Missions Bring the Rain Against the Rainiers
On a night where howling winds made Wolff Stadium a pitcher friendly ballpark, the San Antonio Missions (42-26) score four in the seventh inning on the backs of two home runs from Saladino and Keston Hiura.
The game began with Missions’ starter Thomas Jankins squaring off with future hall of famer “King” Felix Hernandez in his first rehab start after injuring his lat on May 12th. Hernandez is familiar with Wolff stadium as he played for the AA San Antonio when he was 18 years-old in 2004. The 18-year-old went 5-1 with a 3.30 ERA with the Missions.
Prior to his injury, Hernandez joined the historic 2,500 strikeout club. There are only four other active pitchers that are a part of this hallowed club: CC Sabathia, Justin Verlander, Max Scherzer and Hernandez.
“It’s crazy seeing his name on the lineup card,” Jankins said. “That’s a guy I grew up watching and being a huge fan of. To be able to pitch against him today was a cool feeling.”
Not only would he pitch against him, the 23-year-old right hander went on and out pitch King Felix. Each pitcher managed a scoreless first, but Hernandez ran into trouble in the second inning. A leadoff bunt single from Cory Spangenberg turned into the first run of the game for the Missions. After hitting the next batter, Hernandez found himself with two men on and no outs. A double steal by Spangenberg and Saladino put the first run of the game 90-feet away. Troy Stokes Jr. converted for the Missions as his flyball to left field proved deep enough to score Spangenberg and give San Antonio the early 1-0 lead.
The situation quickly deteriorated for the Rainiers as Hernandez called for the trainers after the third batter in the third inning. According to the Seattle Mariners he left due to fatigue after 31 pitches. Initially Hernandez was scheduled for 50-55 pitches, but his early exit forced the Rainiers to turn to Tyler Cloyd who limited the damaged to only one run kept the game at a manageable 2-0.
Cloyd kept the Rainiers within striking distance by blanking the Missions for four straight innings. The offense responded by stringing together a single and a double from old man Jose Lobaton to cut the Missions lead in half.
A pitching duel formed after the early offense and Jankins shined for the Missions. He pitched six solid innings, only allowed three hits and one run. Jankins’ success allowed what Manager Rick Sweet once called the best bullpen he has ever had as a coach. Donnie Hart, Deolis Guerra and Miguel Sanchez pitched the last three innings and only allowed one hit.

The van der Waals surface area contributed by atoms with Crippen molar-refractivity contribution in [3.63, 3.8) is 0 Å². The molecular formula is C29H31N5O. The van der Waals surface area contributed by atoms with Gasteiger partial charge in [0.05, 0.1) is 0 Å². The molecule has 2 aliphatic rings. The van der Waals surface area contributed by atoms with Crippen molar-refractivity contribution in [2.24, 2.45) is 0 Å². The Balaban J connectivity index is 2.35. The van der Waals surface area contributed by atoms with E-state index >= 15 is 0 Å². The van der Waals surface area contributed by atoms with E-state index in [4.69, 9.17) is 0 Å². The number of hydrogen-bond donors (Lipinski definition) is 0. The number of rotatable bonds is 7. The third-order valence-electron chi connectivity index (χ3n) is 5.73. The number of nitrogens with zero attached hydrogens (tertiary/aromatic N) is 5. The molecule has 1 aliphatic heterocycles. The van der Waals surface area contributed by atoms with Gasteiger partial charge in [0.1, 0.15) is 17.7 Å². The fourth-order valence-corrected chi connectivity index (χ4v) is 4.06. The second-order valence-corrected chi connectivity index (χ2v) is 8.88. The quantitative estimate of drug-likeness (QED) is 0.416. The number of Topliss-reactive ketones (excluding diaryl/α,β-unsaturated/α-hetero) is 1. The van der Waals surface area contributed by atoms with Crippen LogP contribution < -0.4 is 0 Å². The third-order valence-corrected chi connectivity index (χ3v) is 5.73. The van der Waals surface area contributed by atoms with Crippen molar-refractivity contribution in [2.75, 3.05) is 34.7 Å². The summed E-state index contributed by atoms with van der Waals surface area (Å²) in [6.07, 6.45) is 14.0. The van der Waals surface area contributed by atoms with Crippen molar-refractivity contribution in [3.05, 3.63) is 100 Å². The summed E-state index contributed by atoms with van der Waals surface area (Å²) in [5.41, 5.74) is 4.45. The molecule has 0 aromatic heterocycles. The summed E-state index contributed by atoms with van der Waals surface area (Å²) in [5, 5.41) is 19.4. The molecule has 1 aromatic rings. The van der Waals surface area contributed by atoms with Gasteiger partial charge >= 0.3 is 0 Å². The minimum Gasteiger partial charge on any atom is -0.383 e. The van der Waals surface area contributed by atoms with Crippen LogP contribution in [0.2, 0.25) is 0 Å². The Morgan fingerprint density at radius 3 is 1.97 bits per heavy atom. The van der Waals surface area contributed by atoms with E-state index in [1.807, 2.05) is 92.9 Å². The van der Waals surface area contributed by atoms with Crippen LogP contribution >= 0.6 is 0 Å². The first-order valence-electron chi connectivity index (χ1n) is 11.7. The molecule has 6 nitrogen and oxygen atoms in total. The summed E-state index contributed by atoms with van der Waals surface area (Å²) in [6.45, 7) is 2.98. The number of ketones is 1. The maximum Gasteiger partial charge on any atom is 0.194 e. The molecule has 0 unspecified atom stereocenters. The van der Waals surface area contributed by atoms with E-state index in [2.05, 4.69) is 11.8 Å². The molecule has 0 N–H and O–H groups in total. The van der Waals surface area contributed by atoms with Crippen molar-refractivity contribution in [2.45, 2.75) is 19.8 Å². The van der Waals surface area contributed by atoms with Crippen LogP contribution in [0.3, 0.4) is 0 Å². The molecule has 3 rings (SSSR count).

“It’s a very good feeling,” Sweet said when asked about the emotions of having a stellar bullpen. “If you asked me who our closer is, I’d have to name five or six guys.”
The middle portion of the game was highlighted by the ejection of another former Mission. Rainiers head coach, Daren Brown coached the Missions in 2006 and was quickly tossed after the reversal of a hit by a pitch call.
The knockout blow was delivered by the Missions in the seventh inning. A one-out walk of Lucas Erceg brought up Hiura who would make the most of his opportunity. Hiura shot a line drive into the right center gap and seemingly snuck over the wall and bounced back into play. Hiura stopped his home run trot at second base because of the initial call of the ball being hit off the wall. A conference between the umpires quickly led to the reversal of the call and Hiura coming home to double the Mission lead.
The damaged continued by Spangenberg hitting his second single of the game allowing Saladino to match the contribution of Hiura. Saladino obliterated a ball 450’ feet and sent the sellout 7,560 fans in attendance into a frenzy.
These two home runs bolstered the Missions lead to a point that proved impossible for the Rainiers to overcome. The final reflected the series as a whole with the Missions winning 6-1 on the back of an excellent pitching performance and the long ball.
- The Missions sold out their fifth game of the season.
- With the addition of two more home runs, the Missions hit 16 home runs in nine games.
- Travis Shaw needs to be worried about how well Hiura is playing and how poorly his hitting has been.
- Daren Brown’s ejection, that featured a thrown hat, is the Rainiers first since 5/10.